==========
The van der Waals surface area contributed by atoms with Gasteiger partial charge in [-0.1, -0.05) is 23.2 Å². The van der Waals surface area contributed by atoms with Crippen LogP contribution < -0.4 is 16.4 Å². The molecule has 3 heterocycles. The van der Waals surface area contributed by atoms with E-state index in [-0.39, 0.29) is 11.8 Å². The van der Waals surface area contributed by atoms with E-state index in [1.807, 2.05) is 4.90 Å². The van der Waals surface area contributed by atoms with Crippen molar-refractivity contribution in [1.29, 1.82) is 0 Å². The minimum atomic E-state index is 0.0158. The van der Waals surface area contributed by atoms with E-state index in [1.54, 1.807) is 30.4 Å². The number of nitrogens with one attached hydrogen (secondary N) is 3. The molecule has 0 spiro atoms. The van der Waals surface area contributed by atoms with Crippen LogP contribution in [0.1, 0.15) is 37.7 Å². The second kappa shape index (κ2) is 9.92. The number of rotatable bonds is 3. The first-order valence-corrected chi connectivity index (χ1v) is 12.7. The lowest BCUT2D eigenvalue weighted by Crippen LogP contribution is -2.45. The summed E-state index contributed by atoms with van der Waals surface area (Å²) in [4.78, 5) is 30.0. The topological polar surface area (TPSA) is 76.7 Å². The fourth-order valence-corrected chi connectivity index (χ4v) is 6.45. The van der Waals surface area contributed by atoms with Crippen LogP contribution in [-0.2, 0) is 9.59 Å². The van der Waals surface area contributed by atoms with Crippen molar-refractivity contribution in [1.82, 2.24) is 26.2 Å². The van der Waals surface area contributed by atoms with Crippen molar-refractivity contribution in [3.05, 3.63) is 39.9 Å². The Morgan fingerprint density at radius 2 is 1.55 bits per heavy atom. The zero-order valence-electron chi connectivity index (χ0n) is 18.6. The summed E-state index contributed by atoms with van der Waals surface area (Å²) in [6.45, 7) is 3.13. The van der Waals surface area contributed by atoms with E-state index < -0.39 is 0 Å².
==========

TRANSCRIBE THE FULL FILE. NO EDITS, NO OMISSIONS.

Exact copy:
The van der Waals surface area contributed by atoms with Gasteiger partial charge in [-0.1, -0.05) is 23.2 Å². The van der Waals surface area contributed by atoms with Crippen LogP contribution < -0.4 is 16.4 Å². The molecule has 3 heterocycles. The van der Waals surface area contributed by atoms with E-state index in [-0.39, 0.29) is 11.8 Å². The van der Waals surface area contributed by atoms with E-state index in [1.807, 2.05) is 4.90 Å². The van der Waals surface area contributed by atoms with Crippen molar-refractivity contribution in [1.29, 1.82) is 0 Å². The minimum atomic E-state index is 0.0158. The van der Waals surface area contributed by atoms with E-state index in [1.54, 1.807) is 30.4 Å². The number of nitrogens with one attached hydrogen (secondary N) is 3. The molecule has 0 spiro atoms. The van der Waals surface area contributed by atoms with Crippen LogP contribution in [0.1, 0.15) is 37.7 Å². The second kappa shape index (κ2) is 9.92. The number of rotatable bonds is 3. The first-order valence-corrected chi connectivity index (χ1v) is 12.7. The lowest BCUT2D eigenvalue weighted by Crippen LogP contribution is -2.45. The summed E-state index contributed by atoms with van der Waals surface area (Å²) in [4.78, 5) is 30.0. The topological polar surface area (TPSA) is 76.7 Å². The fourth-order valence-corrected chi connectivity index (χ4v) is 6.45. The van der Waals surface area contributed by atoms with Crippen LogP contribution in [-0.2, 0) is 9.59 Å². The van der Waals surface area contributed by atoms with Crippen molar-refractivity contribution in [1.82, 2.24) is 26.2 Å². The van der Waals surface area contributed by atoms with Crippen molar-refractivity contribution in [3.05, 3.63) is 39.9 Å². The Morgan fingerprint density at radius 2 is 1.55 bits per heavy atom. The zero-order valence-electron chi connectivity index (χ0n) is 18.6. The summed E-state index contributed by atoms with van der Waals surface area (Å²) in [6.45, 7) is 3.13. The van der Waals surface area contributed by atoms with E-state index < -0.39 is 0 Å².